or old people caught in the rain.

Heck, we don’t even shoot guys shoveling snow.

I dare say a snow shovel is much more deadly than a bag of skittles.

Trayvon Wasn’t Perfect 

Apparently Trayvon was caught at school with a baggie that at some point contained marijuana.  This is not something that could ever have happened to me.  HOWEVER, this is something that could have happened to at least 85% of my good friends in high school.  Where are those people today?  Lots of them are lawyers.  A few of them are doctors, others are Airline Pilots, Engineers, Stay-At-Home Mothers, Small Business Owners and “suits” working for large companies.  They are family raising, tax paying, very much alive, mainstream citizens.  True, almost all of them are white.  Regardless of color, none of them deserved to be shot dead even when they were pot-smoking, shop-lifting, back-talking, punk teenagers.  And neither did Trayvon.

People Who Work For Justice Are Using Trayvon’s Murder to Raise Awareness

Yup, lots of air time is going to those in the civil rights movement.  See, the civil rights movement didn’t actually die with Dr. Martin Luther King, Jr.  There are thousands of dedicated individuals who work tirelessly on social justice issues everyday.  And when the general public finally sits up and takes notice, these folks seize the opportunity and try to use it to better the living condition of Americans.  You can call it exploitation, you can call it opportunistic, you can criticize all you want.  It is simply smart.

These people who you are criticizing for jumping in front of the news camera, actually try to jump in front of the news camera every day.  Media exposure is a major part of making change happen in a democratic nation.  However, most days no television camera is interested in them.  When the cameras are interested, they will be there.  They will fight for the memory of Trayvon and they will try to educate about all the other potential Trayvons that can still be saved.  They will do this today while the cameras are focused on them.  And they will do it next month when the cameras are focused on the Kardash1ans.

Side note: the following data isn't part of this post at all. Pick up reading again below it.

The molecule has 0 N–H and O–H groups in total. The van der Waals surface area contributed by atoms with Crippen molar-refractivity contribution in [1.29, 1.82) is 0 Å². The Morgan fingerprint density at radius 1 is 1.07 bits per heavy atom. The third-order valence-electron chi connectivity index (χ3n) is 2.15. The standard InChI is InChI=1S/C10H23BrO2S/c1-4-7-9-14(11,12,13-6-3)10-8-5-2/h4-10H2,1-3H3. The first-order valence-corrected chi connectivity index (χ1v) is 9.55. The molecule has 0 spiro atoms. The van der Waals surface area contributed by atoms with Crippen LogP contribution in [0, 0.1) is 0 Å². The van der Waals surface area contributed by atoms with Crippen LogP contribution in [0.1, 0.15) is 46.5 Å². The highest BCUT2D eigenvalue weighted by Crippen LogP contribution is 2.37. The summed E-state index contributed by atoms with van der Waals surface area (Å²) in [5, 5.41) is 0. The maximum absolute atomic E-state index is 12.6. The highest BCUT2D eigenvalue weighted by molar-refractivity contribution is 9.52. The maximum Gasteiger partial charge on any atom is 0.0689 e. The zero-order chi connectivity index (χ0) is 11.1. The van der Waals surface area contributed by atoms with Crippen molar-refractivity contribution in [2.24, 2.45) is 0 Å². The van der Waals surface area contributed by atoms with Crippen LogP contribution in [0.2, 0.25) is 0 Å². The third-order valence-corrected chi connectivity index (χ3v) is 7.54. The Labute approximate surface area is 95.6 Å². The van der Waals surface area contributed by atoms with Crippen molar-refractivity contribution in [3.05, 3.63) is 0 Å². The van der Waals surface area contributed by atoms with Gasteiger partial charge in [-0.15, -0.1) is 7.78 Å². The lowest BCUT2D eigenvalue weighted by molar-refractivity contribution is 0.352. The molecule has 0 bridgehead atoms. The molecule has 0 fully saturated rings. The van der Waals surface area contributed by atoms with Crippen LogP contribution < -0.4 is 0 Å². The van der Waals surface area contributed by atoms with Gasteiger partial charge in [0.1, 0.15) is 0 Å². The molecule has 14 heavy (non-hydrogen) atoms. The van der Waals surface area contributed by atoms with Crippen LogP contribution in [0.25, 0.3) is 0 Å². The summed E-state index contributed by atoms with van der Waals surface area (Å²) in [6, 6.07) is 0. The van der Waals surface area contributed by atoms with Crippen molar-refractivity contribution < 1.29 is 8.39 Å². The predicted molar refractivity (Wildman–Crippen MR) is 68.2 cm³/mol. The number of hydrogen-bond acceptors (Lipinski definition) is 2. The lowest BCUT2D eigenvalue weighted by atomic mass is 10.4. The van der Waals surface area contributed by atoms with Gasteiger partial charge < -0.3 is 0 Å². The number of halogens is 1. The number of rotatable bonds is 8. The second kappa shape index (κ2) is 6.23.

Trayvon’s Parents Will Build Careers From This Tragedy

Yup, they might.  Their lives might change direction completely.  At some point in time they may draw salaries from a foundation created after their son’s death.  They may go on a speaking tour.  SO WHAT?

Did you wear a “LIVESTRONG” bracelet back in 2004?  Did you object to Lance Armstrong exploiting his cancer?  Do you think he doesn’t draw a salary?  Oh, but that was HIS cancer.  What about the Susan G. Komen Foundation?  Exploitation of a relative’s death or God’s directive to make a difference in this world?  What about John Walsh of America’s Most Wanted fame?  A perfect example of a man who allowed the murder of his child to propel him into important work.

If Trayvon Martin’s family brings good into the world because of this tragedy, and if they continue to put food on their table while they do it, we should all be grateful.  As for me, if my son was murdered, well, I only hope I would be that strong.

Trayvon’s Picture

When I first started seeing the primary picture of Trayvon I couldn’t believe how young he looked.  I suspected the picture might not be brand new.  I thought about if that fact bothered me.  I decided it didn’t.  It is irrelevant.

Now I have seen pictures of Trayvon with a “grill” (ridiculous looking gold teeth which seem to be removable, much like jewelry.  I have seen no claims as to whether he was wearing them the night he was murdered.)

One thing is for sure, when I see a kid wearing gold covered teeth, I feel like shooting someone.  I just can’t decide if it should be the fool who started this trend or the dentist who actually did the work.

*The “you” in this post is the proverbial you.  I doubt it is really YOU, dear reader.





Where The R0ad Show Meets The G0ng Show

30 03 2012

Last Friday, I spent 12 straight hours in the car with the kids driving to the house I grew up in.  They did great.

However, on Tuesday it was time to get back in the car and start home and the return trip was destined to be much more of a G0ng Show.  My kids were exhausted from spending a long weekend at my parent’s house.   Less sleep than usual, no Daddy, a minor virus, and a highly charged, emotional environment left us all drained and now we would be flying down the highway, pulling a U-Haul Trailer, crammed into the small cab of a pick-up truck.